In terms of writing style, sparseness of verbiage, as with Ernest Hemingway and to a large extent, Stephen King.
And what I enjoy most of all: writing that is a concoction of clever language and humor, writing that brings out loopy grins. I am thinking of Mark Twain and P G Wodehouse. I am not sure any of today’s authors fit this category. I have been hearing great things about Neil Gaiman, but I regret I have not yet read him. I plan to make up for that deficiency very soon.
It is rather unfortunate, I suppose, that as an author who is constantly trying to improve himself, I read more non-fiction than fiction nowadays, and when I read non-fiction, I am less bothered about the charm of the writing style than about the value of the content.
8. Most writing today is clearly on computers…do you carry a notebook or handwrite any of your notes and ideas?
Just started, after a long spell of telling myself to. After years of almost exclusive keyboard use, I find it difficult to write continuously for more than five minutes or so. My fingers and palm start hurting. I am determined to rectify that situation. I hear that writing is more conducive to the creative process than keyboard thumping; I aim to find out for myself.
9. Blogging is different for everyone. How does it feel for you each and every time you post? Meaning, does it tend to feel like a task or is it more for personal satisfaction?
It is a task only in the sense that I tend to take a lot of time in research before and while I write, in writing, in editing my writing and in reediting my editing. I try not to make an ass of myself.
After all that, I get a big kick every time I post on my blog.
10. What would you say to someone who is a bit more removed from the electronic world and thinks that all of us “bloggers” are just wasting our time?
Lucky you for keeping yourself organic, in response to the first part of that question.
Stupid you for being judgmental, on the second.
11. Now that spring is here, what does it mean to you where you live?
Where I live, in Chennai, spring is kind of ephemeral. Summer muscles in early and hard.
Thanks, readers. Before I wrap up this post and nominate other bloggers for the Liebster, I want to run over the Liebster Award Rules:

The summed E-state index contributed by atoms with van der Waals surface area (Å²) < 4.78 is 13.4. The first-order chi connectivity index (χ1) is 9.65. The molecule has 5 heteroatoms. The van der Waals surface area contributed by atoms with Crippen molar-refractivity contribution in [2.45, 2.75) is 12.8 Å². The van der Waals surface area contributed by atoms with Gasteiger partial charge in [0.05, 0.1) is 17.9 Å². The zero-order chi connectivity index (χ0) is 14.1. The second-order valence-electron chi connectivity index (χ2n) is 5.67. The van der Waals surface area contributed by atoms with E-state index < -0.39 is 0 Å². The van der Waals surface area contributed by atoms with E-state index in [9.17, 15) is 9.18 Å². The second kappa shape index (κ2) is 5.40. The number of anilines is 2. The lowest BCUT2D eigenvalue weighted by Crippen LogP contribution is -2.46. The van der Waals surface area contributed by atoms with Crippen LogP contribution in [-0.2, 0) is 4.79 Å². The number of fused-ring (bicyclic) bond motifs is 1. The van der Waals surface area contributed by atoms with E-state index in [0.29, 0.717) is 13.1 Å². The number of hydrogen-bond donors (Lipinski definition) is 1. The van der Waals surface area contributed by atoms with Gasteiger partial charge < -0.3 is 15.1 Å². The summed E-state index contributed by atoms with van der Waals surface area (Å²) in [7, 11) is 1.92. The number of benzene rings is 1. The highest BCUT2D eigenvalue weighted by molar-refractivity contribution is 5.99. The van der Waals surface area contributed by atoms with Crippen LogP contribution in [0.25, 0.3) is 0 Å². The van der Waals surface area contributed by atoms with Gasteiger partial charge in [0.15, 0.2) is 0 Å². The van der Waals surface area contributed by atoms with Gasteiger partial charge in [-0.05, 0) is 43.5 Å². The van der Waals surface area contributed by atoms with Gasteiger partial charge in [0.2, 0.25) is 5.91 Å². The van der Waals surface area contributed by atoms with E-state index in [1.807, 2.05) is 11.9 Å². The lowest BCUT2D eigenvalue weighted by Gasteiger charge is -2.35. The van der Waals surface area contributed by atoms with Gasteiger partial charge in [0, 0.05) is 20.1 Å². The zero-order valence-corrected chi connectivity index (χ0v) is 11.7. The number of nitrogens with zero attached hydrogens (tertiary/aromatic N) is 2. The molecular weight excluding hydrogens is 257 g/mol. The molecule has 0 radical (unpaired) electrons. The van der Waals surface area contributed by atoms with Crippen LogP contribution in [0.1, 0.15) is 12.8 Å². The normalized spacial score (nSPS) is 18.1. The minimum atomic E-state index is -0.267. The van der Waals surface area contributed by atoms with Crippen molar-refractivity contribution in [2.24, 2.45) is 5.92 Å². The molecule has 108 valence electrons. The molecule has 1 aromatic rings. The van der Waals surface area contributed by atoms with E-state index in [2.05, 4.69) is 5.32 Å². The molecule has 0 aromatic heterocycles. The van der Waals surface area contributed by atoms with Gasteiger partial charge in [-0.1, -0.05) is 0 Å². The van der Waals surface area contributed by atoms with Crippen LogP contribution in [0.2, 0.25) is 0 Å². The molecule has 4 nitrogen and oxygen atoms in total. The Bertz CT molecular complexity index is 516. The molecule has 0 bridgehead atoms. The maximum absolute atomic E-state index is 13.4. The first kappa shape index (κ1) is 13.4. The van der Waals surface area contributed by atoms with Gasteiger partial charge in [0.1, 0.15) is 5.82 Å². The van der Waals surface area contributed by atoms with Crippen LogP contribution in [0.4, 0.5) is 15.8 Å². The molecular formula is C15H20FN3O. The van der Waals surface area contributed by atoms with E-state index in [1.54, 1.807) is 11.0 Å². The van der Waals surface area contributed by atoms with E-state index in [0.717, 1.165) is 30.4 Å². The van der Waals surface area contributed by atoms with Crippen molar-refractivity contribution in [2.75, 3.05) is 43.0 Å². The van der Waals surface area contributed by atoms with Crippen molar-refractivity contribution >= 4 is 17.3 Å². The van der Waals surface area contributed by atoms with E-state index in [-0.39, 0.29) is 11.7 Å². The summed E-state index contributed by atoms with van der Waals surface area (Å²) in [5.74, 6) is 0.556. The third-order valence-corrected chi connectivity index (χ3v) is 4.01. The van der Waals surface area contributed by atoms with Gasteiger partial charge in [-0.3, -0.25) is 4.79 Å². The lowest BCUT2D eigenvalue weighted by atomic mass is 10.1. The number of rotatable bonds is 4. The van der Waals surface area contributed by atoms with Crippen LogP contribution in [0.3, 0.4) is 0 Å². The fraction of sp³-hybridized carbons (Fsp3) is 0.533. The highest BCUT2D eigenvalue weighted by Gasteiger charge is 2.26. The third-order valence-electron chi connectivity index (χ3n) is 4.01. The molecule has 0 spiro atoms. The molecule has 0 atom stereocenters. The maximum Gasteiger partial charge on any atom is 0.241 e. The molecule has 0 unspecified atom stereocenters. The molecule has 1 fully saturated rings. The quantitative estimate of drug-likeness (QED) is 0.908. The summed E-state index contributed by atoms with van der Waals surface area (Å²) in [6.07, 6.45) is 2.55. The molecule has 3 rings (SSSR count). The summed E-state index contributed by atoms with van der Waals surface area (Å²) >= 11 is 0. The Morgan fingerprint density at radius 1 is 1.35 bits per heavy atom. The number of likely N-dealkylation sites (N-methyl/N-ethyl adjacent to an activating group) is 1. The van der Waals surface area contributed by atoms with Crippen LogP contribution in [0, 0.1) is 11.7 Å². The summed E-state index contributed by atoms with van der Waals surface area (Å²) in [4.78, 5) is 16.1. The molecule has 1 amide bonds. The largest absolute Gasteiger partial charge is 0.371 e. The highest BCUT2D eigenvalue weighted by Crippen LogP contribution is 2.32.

Acknowledge and link back to your nominator.
Answer the 11 questions the nominator asks.
Nominate other bloggers who have less than 200 followers.
Think of 11 new questions to ask your nominees. This is the challenging part.
Inform your nominees know that you have nominated them.
I pass the baton on to
Lex Allen, who declined for some valid reasons
Lita Burke, who has accepted
Kate Holdsworth, who had already accepted and passed on the Liebster
Terry Maggert, who has yet to respond as I publish this post
Jalpa Williby, who has yet to respond as I publish this post
Malka Writes, who has responded and appears willing to carry the baton.
My questions for them are:
1. What is the single damn-everything-else advantage you hope to gain by blogging?
2. If you follow other blogs, name the one blog that influences you the most.
3. Who has given you the most grief about your writing, and who has stood by you like a rock?
4. Have you ever danced in the rain, treated strangers to a round in a bar or done something else that was a spontaneous outburst of joy?
5. What is the most terrifying thing that ever happened to you?
6. Name the book you have read, and the movie you have seen, the maximum number of times.
7. What do you think is more important in a work of fiction, story line or narration style? Which of these two is your strength?
8. Here’s a scene possibly from one of your books. The police are investing your neighbor’s death, and you know of some damning evidence that could possibly nail his wife. They have been your neighbors for a few years, and you knew the husband to be an idle, mean sonofabitch who inflicted endless misery on his wife and the children she dotes on even while living off her earnings. They and the world are probably better off without him. Would you go to the cops with what you know?
9. Anything weird ever happen to you that you are absolutely unable to explain, that defies rationale?
10. What are your biggest phobia and your biggest mania?
11. If you were granted the power to bring one dead person back to life, briefly, so you could pick his or her brains and write a book, who would that be?
Nominees: If you do take up the baton and post to your blog on the Liebster, please don’t forget to give me the URL.